Bulb Archived: Foster Park ATLAS 2015-2018: Washington (Year 1, 2015-2016)

ATLAS Survey Y1

School Name:

 Foster Park Fine & Performing Art Magnet Cluster School

Teacher Name:

Ms. Lachelle  R.  Washington

Section I: Arts Integration – Documentation.  

Please upload documentation from your project.  Please include a variety of media forms for your documentation.  For example,

 

1. Documentation should not only provide a narrative, or story, of your project, but should also provide evidence of students’ engagement in the unit inquiry.

Unit Description: introduce the students to the basic art elements and principles of design. Students will use a variety of art media and techniques whereby they will learn to make critical judgments about art. Students will also develop an understanding and appreciation of art influences from other times and cultures. This course is a prerequisite for further study. Visual Art is designed to build upon and increase the students’ knowledge of the Art elements and principles of design. Students will also continue to develop and explore through creative experiences and exposure to a variety of materials and techniques. Their understanding and appreciation of Art students will become stronger and continue to build.

Students will analyze and evaluate the effective use of the elements, principles and expressive qualities in a composition. Demonstrate knowledge and skills that communicate clear and focused ideas based on planning, research, and problem solving. Acquire skills to produce visual art. Learn to use mediums, tools and technologies. Learn to shape ideas and emotions into visual art. Create their own artwork, become more imaginative. Creating, demonstrating knowledge and skills to create visual works of art using manipulation, eye-hand coordination and imagination.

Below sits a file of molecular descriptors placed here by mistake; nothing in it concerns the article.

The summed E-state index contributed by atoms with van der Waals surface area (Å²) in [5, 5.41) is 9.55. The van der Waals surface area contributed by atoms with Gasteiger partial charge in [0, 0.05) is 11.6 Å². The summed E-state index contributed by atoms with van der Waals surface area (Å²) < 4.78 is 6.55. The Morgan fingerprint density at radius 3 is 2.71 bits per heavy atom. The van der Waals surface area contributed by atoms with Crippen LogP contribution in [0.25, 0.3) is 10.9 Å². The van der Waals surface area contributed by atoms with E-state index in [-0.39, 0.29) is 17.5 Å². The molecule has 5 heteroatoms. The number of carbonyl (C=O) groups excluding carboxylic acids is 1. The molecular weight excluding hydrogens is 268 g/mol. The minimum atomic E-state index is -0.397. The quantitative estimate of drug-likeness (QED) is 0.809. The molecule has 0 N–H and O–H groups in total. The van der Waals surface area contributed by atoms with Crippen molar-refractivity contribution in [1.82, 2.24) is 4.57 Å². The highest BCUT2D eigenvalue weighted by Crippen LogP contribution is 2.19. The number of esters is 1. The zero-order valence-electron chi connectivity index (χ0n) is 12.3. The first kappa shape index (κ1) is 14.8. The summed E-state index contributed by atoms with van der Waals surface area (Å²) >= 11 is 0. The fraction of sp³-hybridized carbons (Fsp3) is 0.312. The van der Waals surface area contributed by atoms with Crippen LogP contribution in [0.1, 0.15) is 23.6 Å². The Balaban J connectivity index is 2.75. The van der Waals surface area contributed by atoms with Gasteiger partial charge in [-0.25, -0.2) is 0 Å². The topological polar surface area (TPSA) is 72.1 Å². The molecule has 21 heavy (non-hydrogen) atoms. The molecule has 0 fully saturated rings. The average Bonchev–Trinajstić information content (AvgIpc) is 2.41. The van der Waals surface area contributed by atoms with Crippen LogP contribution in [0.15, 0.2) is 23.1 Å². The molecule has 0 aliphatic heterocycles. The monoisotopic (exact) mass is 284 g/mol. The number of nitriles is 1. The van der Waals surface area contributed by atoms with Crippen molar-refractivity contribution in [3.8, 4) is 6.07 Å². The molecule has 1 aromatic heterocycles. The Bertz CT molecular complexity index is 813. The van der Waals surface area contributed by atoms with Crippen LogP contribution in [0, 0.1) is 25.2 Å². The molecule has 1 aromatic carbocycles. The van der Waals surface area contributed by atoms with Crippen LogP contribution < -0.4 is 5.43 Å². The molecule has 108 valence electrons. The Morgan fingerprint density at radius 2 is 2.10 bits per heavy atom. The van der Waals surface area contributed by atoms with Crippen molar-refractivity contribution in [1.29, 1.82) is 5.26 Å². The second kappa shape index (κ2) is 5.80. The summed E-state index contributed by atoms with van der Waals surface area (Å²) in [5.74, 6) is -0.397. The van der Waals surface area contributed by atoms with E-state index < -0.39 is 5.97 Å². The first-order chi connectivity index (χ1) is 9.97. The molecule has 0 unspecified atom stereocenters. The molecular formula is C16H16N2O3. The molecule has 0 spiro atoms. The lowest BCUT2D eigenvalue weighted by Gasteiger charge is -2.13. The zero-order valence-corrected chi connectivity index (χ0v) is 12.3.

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Student work based on the artist Faith Ringgold, and the book If People Could Fly

2. Through your documentation, please provide student artifacts that depict the range of work completed.  For example, what were the various ways in which students responded to various aspects of the project?  

Introduce narrative art by discussing Faith Ringgold’s story quilts. Ask students to consider how she incorporates a narrative into a single artwork. (Tar Beach represents multiple scenes simultaneously; The Sunflower Quilting Bee at Arles includes historical figures from different eras and references varying themes.) 2. Discuss the ways in which Ringgold blends fiction and nonfiction narrative. Ask: How does Ringgold enhance and embellish her narrative through the inclusion of fantasy or imagined elements? (Answers will vary but should reference specific details from the artworks and text.) 3. Have students take notes in their “Narrative Artists” skills sheet.

Section I: Arts Integration – Inquiry

3. What is your Inquiry Question for your ATLAS curriculum unit?  What big ideas does this inquiry question address, and why do you think the question successfully addresses these?  

Students will use a variety of art media and techniques whereby they will learn to make critical judgments about art. Students will also develop an understanding and appreciation of art influences from other times and cultures.

4. How did student research help them to engage more deeply with the unit inquiry question? Explain how your students conducted research for their ATLAS project, and how that research opened up avenues for further inquiry. 

 students work in pairs, studying the two works of art, one student in each pair to take notes on the personal-narrative details included in Camas para Sueños and Empanadas, while the other takes notes on the universal aspects of the works. students share their findings with the class. Invite two students to record the class’s observations, students to record their findings in their “Narrative Artists” skills sheets. students compare and contrast their notes on Garza with their notes on Ringgold. Ask: Do the artists use similar techniques to portray stories? In what ways do their methods differ?

5. Describe how the unit inquiry opens up avenues for interdisciplinary connections between the arts and academic content. How did arts processes and/or research practices facilitate students’ understanding of the academic topics addressed in the inquiry question?